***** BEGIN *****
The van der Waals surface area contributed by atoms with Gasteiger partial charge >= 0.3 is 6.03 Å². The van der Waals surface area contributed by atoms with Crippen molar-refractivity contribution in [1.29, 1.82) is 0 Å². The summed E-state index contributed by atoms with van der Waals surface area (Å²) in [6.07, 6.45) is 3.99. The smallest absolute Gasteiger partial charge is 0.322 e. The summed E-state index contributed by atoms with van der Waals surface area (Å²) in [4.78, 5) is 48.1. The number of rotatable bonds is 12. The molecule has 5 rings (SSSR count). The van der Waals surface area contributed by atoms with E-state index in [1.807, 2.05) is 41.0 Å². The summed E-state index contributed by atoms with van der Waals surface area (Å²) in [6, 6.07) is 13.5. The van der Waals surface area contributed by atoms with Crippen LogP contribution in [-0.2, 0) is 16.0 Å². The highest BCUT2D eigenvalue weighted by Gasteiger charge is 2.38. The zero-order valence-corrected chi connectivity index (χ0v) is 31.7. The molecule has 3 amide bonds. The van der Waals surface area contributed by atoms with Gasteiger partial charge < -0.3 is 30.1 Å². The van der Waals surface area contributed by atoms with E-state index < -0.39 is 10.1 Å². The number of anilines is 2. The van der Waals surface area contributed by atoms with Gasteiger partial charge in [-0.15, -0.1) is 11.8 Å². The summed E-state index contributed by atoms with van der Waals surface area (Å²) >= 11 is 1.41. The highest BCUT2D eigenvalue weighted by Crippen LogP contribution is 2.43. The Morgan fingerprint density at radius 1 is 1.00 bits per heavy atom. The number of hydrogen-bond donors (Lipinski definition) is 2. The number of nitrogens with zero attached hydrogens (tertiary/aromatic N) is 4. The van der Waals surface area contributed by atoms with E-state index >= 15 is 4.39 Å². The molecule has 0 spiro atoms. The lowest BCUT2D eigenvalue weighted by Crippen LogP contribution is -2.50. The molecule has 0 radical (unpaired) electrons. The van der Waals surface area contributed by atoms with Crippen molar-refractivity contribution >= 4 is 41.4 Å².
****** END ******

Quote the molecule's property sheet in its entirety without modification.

The van der Waals surface area contributed by atoms with Gasteiger partial charge >= 0.3 is 6.03 Å². The van der Waals surface area contributed by atoms with Crippen molar-refractivity contribution in [1.29, 1.82) is 0 Å². The summed E-state index contributed by atoms with van der Waals surface area (Å²) in [6.07, 6.45) is 3.99. The smallest absolute Gasteiger partial charge is 0.322 e. The summed E-state index contributed by atoms with van der Waals surface area (Å²) in [4.78, 5) is 48.1. The number of rotatable bonds is 12. The molecule has 5 rings (SSSR count). The van der Waals surface area contributed by atoms with E-state index in [1.807, 2.05) is 41.0 Å². The summed E-state index contributed by atoms with van der Waals surface area (Å²) in [6, 6.07) is 13.5. The van der Waals surface area contributed by atoms with Crippen LogP contribution in [-0.2, 0) is 16.0 Å². The highest BCUT2D eigenvalue weighted by Gasteiger charge is 2.38. The zero-order valence-corrected chi connectivity index (χ0v) is 31.7. The molecule has 3 amide bonds. The van der Waals surface area contributed by atoms with Gasteiger partial charge < -0.3 is 30.1 Å². The van der Waals surface area contributed by atoms with E-state index < -0.39 is 10.1 Å². The number of anilines is 2. The van der Waals surface area contributed by atoms with Gasteiger partial charge in [-0.15, -0.1) is 11.8 Å². The summed E-state index contributed by atoms with van der Waals surface area (Å²) >= 11 is 1.41. The highest BCUT2D eigenvalue weighted by Crippen LogP contribution is 2.43. The Morgan fingerprint density at radius 1 is 1.00 bits per heavy atom. The number of hydrogen-bond donors (Lipinski definition) is 2. The number of nitrogens with zero attached hydrogens (tertiary/aromatic N) is 4. The van der Waals surface area contributed by atoms with E-state index >= 15 is 4.39 Å². The molecule has 0 spiro atoms. The lowest BCUT2D eigenvalue weighted by Crippen LogP contribution is -2.50. The molecule has 0 radical (unpaired) electrons. The van der Waals surface area contributed by atoms with Crippen molar-refractivity contribution >= 4 is 41.4 Å².